As well as rallying his audience at home, Churchill also appealed to the United States to enter the war against Nazi Germany: ‘And if, which I do not for a moment believe, this island or large part of it were subjugated and starving, then our Empire beyond the seas, armed and guarded by the British Fleet, would carry on the struggle until, in God’s good time, the new world, with all its power and might, steps forth to the rescue and the liberation of the old’.
Winston Churchill steered Britain through its darkest hours during World War II. He was one of the 20th century’s greatest orators, and the speeches that he painstakingly composed, rehearsed, and delivered inspired courage in an entire nation. Churchill’s output was prolific—his complete speeches alone contain over 5 million words. On this special recording, the best and most important of those have been brought together in this historic volume. Using digitally remastered archive recordings, they include: ‘Blood, toil, tears and sweat’ / ‘The Few’ / ‘This was their finest hour’ / ‘We can take it!’ / ‘An Iron Curtain has descended’ / ‘Never give in!’ / ‘A total and unmitigated defeat’ / ‘Give us the tools.’ Winston Churchill oversaw some of the most important events the world has ever seen and was the most eloquent and expressive statesman of his age. These speeches help reveal the man behind the defiant orator and demonstrate why, in a national poll, Sir Winston Churchill was voted "Greatest Briton of All Time."
Despite the scorn of the army staff, in three years, it would all happen just as Churchill predicted. He gave the twentieth day of the German offensive as the day on which the French armies would be driven from the Meuse and forecasted that the German army’s advance would be stopped on the fortieth. This is exactly what happened, and on the forty-first day, Germany lost the Battle of the Marne, setting the stage for the awful stalemate of trench warfare for the next four years.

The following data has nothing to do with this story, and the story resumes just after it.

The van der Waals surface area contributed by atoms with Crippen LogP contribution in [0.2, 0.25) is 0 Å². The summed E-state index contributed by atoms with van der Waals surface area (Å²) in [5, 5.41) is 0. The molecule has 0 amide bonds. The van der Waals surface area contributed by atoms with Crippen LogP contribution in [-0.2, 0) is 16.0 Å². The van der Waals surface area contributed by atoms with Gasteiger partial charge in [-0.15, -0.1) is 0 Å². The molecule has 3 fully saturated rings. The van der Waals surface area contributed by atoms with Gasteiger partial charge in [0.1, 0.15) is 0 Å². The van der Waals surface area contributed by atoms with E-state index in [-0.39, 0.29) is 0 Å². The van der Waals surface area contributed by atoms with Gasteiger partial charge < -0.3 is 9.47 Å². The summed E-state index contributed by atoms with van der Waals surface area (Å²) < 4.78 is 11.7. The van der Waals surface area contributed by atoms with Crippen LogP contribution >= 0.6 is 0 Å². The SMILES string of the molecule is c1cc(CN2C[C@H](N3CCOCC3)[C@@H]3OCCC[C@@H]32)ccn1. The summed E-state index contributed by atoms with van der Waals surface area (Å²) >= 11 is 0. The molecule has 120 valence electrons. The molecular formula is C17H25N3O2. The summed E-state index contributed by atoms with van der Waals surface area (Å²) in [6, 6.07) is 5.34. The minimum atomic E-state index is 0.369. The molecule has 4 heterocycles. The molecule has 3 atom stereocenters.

A self-assurance redeemed from arrogance only by a kind of boyish charm made Churchill from the first a notable House of Commons figure, but a speech defect, which he never wholly lost, combined with a certain psychological inhibition to prevent him from immediately becoming a master of debate. He excelled in the set speech, on which he always spent enormous pains, rather than in the impromptu; Lord Balfour, the Conservative leader, said of him that he carried “heavy but not very mobile guns.” In matter as in style he modeled himself on his father, as his admirable biography, Lord Randolph Churchill (1906; revised edition 1952), makes evident, and from the first he wore his Toryism with a difference, advocating a fair, negotiated peace for the Boers and deploring military mismanagement and extravagance.
We have found it necessary to take measures of increasing stringency, not only against enemy aliens and suspicious characters of other nationalities, but also against British subjects who may become a danger or a nuisance should the war be transported to the United Kingdom. I know there are a great many people affected by the orders which we have made who are the passionate enemies of Nazi Germany. I am very sorry for them, but we cannot, at the present time and under the present stress, draw all the distinctions which we should like to do. If parachute landings were attempted and fierce fighting attendant upon them followed, these unfortunate people would be far better out of the way, for their own sakes as well as for ours. There is, however, another class, for which I feel not the slightest sympathy. Parliament has given us the powers to put down Fifth Column activities with a strong hand, and we shall use those powers subject to the supervision and correction of the House, without the slightest hesitation until we are satisfied, and more than satisfied, that this malignancy in our midst has been effectively stamped out.